Selenium WebDriver is one of the most well-known tools for e2e testing. And for a reason: a huge community, lots of frameworks, and supported languages. All these let one use Selenium in almost any project.
But there is a limitation: it takes a decent amount of time to set it up on a new project. Plus, you rarely use a “pure” Selenium. In most cases, a bunch of plugins and frameworks are required, so sometimes it’s too expensive timewise. This becomes even more noticeable when you need to scale the testing environment.
But what if you don’t want to invest a lot of time into the setup of an e2e testing environment?
Many popular e2e testing solutions are Selenium-based, for lots of reasons. They extend its basic capabilities but also inherit the need to spend time on WebDriver setup.
We took a different path: we created TestCafe, a tool that does not use Selenium at all. We had to implement all functionality from scratch. But at the same time, it has untied our hands. Now TestCafe takes about a minute to set up and start testing.
How It Works
TestCafe uses a URL-rewriting proxy instead of WebDriver. This proxy injects the driver script that emulates user actions into the tested page. This way TestCafe can do everything required for the testing: it can emulate user actions, authentication, run its own scripts & etc. And for the tested page, it looks like there's a real user interacting with it. It doesn't experience any direct scripts interference. Here's a brief scheme of what the proxy does.
Given that, you don’t need to install any additional tools. Run this command and you are ready to go:
npm install -g testcafe
Now you can write your first test and run it. Go to the Getting Started part of the documentation to see how.
As for the environment, it can run on Windows, MacOS, and Linux. Supports desktop, mobile, remote and cloud browsers (UI or headless).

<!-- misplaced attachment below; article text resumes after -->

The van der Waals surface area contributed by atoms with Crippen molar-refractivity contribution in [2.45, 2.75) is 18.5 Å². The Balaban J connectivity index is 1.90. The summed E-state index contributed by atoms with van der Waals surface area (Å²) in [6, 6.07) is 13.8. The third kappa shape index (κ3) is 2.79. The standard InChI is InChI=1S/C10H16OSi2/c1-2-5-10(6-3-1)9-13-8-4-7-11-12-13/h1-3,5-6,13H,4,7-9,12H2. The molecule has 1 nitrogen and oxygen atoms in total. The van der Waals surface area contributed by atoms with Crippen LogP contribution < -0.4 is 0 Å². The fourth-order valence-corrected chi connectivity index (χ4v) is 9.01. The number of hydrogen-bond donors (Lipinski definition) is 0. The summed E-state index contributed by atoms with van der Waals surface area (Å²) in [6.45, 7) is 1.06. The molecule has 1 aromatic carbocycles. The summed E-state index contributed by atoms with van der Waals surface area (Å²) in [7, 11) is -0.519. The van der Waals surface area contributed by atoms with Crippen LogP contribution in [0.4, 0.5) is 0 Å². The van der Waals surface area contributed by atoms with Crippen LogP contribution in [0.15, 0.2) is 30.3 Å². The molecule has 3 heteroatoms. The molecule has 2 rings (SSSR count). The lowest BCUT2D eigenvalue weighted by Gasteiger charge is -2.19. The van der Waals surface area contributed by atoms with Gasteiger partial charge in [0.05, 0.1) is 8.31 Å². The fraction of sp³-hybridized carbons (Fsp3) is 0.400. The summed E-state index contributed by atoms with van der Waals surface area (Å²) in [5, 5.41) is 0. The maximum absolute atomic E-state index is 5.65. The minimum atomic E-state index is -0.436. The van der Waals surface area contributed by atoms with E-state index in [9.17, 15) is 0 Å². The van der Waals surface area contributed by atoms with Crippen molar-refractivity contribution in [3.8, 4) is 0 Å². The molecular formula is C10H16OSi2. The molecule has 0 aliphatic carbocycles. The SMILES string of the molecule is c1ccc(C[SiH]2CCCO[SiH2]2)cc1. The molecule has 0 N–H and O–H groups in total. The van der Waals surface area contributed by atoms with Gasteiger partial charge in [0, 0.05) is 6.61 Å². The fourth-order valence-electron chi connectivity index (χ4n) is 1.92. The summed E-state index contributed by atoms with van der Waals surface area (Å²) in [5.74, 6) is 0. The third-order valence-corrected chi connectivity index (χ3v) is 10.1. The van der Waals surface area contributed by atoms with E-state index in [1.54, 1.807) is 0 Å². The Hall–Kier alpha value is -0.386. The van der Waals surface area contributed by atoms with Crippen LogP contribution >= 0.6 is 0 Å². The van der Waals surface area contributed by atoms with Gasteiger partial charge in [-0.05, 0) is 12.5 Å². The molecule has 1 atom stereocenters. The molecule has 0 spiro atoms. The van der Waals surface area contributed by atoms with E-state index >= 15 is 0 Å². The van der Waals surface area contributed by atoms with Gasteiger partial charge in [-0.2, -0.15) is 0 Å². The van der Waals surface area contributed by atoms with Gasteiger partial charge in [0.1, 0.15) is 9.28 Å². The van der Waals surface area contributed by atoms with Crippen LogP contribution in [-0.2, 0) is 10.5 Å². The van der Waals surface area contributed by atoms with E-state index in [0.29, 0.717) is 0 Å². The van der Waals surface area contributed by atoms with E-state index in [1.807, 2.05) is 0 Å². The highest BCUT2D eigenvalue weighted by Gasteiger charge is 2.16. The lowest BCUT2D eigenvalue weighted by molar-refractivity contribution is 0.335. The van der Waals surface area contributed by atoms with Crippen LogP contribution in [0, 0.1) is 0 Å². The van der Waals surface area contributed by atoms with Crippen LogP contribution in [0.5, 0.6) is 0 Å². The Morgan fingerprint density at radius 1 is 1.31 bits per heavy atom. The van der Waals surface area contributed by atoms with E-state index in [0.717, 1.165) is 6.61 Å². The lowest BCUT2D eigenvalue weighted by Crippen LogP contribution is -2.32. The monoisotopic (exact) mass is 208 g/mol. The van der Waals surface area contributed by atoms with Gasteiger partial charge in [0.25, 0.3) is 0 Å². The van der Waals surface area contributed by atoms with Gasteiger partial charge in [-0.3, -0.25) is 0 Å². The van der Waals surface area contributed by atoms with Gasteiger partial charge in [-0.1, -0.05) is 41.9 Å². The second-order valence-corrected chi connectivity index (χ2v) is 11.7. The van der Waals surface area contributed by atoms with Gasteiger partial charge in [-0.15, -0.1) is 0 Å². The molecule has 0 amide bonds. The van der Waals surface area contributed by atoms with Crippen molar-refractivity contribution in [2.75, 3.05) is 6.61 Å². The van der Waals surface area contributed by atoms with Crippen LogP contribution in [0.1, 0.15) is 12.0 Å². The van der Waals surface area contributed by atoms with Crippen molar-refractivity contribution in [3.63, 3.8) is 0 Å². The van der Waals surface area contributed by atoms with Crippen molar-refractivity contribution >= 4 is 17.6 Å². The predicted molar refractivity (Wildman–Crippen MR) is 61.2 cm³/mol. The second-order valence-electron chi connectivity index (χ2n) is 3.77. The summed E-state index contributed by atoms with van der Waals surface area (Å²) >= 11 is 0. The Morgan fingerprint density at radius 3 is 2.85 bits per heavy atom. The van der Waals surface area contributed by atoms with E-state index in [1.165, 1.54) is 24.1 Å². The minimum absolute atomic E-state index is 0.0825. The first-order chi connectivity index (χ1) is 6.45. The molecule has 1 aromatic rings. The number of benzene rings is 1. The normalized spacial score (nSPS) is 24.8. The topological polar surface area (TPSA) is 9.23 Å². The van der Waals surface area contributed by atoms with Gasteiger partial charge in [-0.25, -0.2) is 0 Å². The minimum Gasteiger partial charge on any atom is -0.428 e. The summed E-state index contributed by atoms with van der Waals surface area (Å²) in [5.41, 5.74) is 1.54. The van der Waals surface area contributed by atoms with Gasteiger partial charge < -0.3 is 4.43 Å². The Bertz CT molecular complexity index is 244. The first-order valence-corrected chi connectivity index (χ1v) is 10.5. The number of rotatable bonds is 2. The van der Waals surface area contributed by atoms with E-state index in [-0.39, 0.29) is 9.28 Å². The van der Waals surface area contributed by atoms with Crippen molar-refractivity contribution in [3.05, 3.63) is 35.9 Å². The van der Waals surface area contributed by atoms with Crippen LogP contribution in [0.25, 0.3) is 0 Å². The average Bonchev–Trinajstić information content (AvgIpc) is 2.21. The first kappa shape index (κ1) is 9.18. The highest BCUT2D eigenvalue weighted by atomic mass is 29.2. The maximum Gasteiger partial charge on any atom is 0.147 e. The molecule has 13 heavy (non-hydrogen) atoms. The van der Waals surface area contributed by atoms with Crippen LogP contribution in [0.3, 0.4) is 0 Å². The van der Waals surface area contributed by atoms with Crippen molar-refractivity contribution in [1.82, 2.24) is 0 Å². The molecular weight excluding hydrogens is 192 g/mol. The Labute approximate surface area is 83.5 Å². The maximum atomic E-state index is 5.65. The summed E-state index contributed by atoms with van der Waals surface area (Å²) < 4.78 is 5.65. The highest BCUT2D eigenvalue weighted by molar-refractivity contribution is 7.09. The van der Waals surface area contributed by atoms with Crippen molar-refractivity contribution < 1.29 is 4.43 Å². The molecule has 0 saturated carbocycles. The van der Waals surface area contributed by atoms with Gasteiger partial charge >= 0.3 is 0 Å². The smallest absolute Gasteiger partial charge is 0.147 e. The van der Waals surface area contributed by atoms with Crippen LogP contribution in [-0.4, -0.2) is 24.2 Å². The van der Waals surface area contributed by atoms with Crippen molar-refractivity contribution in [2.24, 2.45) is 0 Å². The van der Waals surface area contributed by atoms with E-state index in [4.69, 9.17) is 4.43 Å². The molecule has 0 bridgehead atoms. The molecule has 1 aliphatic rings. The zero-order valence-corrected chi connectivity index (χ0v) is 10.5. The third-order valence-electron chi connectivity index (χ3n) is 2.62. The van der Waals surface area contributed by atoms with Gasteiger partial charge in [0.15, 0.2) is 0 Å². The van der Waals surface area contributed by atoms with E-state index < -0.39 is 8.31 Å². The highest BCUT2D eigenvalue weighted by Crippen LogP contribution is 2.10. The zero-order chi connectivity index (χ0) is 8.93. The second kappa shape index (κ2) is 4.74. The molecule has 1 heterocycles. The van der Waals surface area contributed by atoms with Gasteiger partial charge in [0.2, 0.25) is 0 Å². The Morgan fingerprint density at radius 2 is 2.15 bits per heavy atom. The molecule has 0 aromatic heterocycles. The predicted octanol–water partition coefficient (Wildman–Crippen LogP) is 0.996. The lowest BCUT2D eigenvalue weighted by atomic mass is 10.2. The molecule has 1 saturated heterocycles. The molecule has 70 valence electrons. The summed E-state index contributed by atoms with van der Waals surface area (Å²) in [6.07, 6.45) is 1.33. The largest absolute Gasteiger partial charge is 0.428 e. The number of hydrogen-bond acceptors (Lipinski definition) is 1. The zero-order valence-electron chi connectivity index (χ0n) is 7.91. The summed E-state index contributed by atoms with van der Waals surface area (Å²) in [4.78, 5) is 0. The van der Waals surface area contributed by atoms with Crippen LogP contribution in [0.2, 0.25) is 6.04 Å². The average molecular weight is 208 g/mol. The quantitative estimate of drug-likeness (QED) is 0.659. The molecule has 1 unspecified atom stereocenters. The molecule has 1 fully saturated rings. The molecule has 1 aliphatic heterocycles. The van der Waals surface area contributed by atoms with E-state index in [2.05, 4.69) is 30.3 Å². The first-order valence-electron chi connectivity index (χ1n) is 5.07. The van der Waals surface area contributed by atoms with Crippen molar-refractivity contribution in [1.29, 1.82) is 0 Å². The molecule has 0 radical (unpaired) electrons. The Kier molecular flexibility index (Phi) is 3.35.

Then there are also various plugins for some extra spark. They provide framework-specific selectors, alternative reporters and etc. They're installed with a single command and don't require any further setup. For example, to add React selectors do this:
npm install -g testcafe-react-selectors
What Else Is There?
TestCafe also has some features that would be hard (or impossible) to implement on top of Selenium.
One of these features is an isolated test environment. Tests start with clean storage and cookies, and can use the User Roles mechanism. This allows you to run tests under different user accounts and isolate user authentication from the tests. Thus you can avoid a lot of boilerplate code and work in the same browser without the risk of state interference.
Another feature is an automatic waiting mechanism. It waits until the page and its elements are loaded and runs the test immediately after. This makes the tests less flaky and more reliable without any extra coding.
You can also run tests on remote devices, which don’t have an instance of TestCafe installed. It can be useful when you need to demonstrate a bug to a colleague or quickly run a test on a mobile device.
Sure, it would be much easier to use Selenium under the hood. But we decided to build a new tool without any legacy. If you’ve been looking for WebDriver alternatives, give TestCafe a try. And tweet us with
#TestCafe tag, we’d love to hear what you think of it.